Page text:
Based on national circumstances, non-Annex I Parties are encouraged to provide, to the extent their capacities allow, information on programs and measures implemented or planned which contribute to mitigating climate change…including, as appropriate, relevant information by key sectors on methodologies, scenarios, results, measures and institutional arrangements.

The BUR guidelines are more explicit on the information that must be reported for mitigation actions:

Developing country Parties shall provide the following information to the extent possible:
(a) Name and description of the mitigation action, including information on the nature of the action, coverage (i.e. sectors and gases), quantitative goals and progress indicators;
(b) Information on methodologies and assumptions;
(c) Objectives of the action and steps taken or envisaged to achieve that action;
(d) Information on the progress of implementation of the mitigation actions and the underlying steps taken or envisaged, and the results achieved, such as estimated outcomes (metrics depending on type of action) and estimated emission reductions, to the extent possible;
(e) Information on international market mechanisms.
Parties should provide information on the description of domestic measurement, reporting and verification arrangements.

Source: Annex III of Decision 2/CP.17

Verification process

Verification of information in both National Communications and BURs may be conducted domestically at national level before submission to the UNFCCC. National Communications are not subject to international verification, but information from the National Communications submitted by developing countries is compiled and synthesized by the UNFCCC Secretariat. The Consultative Group of Experts (CGE) provides technical support and advice to developing country parties on the preparation of their National Communications. This work involves analysis of National Communications and recommendations for the improvement of National Communications. These tasks are not, however, part of the formal verification framework under the UNFCCC.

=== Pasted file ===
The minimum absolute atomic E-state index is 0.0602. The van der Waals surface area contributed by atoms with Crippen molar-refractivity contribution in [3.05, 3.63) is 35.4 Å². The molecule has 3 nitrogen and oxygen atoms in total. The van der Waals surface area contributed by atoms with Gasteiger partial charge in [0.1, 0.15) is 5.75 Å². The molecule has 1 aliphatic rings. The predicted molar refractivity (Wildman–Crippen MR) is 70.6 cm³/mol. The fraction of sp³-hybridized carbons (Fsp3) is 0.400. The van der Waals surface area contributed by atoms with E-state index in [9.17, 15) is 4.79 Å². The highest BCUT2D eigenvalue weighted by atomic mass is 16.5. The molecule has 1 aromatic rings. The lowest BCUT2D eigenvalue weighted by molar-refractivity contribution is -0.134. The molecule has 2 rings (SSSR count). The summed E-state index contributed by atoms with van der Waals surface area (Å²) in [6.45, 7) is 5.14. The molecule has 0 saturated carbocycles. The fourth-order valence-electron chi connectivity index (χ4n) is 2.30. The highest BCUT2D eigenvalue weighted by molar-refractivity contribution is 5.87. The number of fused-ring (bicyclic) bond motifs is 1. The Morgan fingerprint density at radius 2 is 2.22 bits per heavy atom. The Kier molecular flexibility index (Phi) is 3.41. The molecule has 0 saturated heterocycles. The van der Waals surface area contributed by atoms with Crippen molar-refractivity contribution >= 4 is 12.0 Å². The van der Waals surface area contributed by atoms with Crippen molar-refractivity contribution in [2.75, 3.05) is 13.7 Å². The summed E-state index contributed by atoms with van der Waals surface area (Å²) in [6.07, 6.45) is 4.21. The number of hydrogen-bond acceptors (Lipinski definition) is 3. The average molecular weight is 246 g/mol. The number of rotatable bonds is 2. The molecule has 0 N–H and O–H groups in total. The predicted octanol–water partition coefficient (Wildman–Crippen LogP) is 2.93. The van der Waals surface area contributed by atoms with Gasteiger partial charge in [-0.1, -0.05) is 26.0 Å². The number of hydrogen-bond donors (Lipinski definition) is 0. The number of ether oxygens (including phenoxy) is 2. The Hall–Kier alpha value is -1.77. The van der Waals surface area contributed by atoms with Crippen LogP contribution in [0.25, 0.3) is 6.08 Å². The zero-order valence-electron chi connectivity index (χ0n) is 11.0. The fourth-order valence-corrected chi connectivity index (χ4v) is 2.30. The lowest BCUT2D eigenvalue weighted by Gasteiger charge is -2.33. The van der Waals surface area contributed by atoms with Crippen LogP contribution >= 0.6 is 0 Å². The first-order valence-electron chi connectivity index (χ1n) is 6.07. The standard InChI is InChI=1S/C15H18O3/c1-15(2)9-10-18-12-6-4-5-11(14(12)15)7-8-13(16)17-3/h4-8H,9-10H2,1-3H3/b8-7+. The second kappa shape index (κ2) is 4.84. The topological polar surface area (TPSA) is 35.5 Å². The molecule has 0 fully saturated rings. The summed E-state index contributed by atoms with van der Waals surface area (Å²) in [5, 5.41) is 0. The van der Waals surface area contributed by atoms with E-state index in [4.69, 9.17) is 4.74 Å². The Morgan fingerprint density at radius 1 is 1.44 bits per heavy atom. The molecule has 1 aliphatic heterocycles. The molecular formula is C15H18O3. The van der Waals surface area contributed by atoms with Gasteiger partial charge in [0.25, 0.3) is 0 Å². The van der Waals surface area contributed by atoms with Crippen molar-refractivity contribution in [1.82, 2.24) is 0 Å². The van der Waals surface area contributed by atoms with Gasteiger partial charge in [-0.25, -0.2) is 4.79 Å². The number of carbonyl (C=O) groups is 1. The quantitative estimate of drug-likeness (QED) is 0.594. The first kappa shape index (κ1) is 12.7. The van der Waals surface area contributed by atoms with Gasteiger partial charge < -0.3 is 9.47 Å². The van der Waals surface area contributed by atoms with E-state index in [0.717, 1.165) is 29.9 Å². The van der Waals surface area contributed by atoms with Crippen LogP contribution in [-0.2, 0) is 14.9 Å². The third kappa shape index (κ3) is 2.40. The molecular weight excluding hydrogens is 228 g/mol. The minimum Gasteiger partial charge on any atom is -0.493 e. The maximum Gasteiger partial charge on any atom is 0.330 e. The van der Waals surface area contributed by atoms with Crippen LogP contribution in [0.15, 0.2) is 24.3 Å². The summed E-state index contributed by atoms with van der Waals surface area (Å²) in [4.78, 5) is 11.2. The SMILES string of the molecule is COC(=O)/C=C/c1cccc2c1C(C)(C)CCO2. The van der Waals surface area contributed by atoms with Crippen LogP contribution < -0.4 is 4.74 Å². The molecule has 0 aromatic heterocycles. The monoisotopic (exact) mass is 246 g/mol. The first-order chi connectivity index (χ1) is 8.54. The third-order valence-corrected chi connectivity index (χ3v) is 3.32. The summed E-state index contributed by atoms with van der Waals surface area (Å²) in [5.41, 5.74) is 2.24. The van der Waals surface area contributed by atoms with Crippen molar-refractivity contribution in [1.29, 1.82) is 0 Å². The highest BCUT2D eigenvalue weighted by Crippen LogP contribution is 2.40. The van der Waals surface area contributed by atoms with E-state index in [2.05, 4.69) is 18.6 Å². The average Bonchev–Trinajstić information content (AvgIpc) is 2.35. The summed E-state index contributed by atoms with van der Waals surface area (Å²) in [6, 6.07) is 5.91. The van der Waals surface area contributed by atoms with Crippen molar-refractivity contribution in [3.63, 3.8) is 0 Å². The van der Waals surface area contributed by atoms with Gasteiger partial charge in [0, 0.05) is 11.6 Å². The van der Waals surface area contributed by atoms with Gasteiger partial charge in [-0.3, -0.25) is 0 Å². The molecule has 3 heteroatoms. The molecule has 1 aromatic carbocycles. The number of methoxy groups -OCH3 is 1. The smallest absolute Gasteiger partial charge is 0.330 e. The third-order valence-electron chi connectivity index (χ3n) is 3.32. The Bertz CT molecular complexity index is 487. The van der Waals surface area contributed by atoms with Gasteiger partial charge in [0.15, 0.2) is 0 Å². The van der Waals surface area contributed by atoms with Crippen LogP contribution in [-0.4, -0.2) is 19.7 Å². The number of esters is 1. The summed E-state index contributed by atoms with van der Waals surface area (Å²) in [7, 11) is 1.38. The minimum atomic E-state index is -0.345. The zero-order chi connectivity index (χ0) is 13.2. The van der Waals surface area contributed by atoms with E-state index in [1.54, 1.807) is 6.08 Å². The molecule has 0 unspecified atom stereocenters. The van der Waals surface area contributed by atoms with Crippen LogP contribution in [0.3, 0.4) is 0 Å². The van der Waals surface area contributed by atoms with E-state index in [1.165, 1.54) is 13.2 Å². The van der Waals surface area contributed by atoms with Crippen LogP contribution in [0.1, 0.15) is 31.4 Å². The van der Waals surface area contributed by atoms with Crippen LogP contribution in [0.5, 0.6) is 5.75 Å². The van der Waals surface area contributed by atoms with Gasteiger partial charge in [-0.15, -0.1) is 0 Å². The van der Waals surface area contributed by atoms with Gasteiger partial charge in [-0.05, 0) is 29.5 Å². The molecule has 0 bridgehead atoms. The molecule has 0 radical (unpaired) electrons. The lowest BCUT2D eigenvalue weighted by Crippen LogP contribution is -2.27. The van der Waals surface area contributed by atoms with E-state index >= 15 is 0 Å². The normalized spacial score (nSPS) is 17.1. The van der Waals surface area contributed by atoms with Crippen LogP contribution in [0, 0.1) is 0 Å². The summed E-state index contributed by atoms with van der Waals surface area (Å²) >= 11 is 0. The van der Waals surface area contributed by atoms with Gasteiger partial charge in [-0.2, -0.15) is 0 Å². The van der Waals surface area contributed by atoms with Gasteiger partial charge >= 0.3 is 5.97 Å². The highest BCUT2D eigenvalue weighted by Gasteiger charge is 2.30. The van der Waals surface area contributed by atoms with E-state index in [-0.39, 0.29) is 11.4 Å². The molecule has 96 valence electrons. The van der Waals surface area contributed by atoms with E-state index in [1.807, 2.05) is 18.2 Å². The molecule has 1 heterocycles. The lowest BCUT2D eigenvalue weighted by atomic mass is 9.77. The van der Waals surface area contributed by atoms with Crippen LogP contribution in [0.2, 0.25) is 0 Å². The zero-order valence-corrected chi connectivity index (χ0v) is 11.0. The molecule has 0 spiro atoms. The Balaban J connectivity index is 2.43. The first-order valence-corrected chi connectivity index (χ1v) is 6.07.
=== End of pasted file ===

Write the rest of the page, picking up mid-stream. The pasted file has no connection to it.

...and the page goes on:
With regard to BURs, however, a verification framework has been agreed, which is referred to as International Consultation and Analysis (ICA). The aim of ICA is to increase the transparency of information reported in BURs, including information on mitigation actions and their effects. ICA is conducted through technical analysis of BURs by teams of technical experts, followed by facilitative sharing of views in a workshop convened by the Subsidiary Body for Implementation (SBI).

Source: Wilkes et al. 2017

Current practices in livestock GHG emission reporting

A 2017 review of current practices by 140 developing countries in the reporting of livestock GHG emissions in national communications, BURs and GHG inventory reports found that:

Key source category analysis: Less than half of developing countries conducted key source category analysis. The vast majority of those that did found that at least one livestock emission source was a key source category.

Completeness: Of the 140 countries, 139 reported CH4 emissions from enteric fermentation, 134 reported CH4 emissions from manure management and 115 reported N2O emissions from manure management. 116 countries reported N2O emissions from application of animal manure to agricultural soils or dung and urine deposit on pasture. In some cases, misunderstanding of the IPCC Guidelines on reporting of manure and dung contributed to omission of one or more of these emission sources.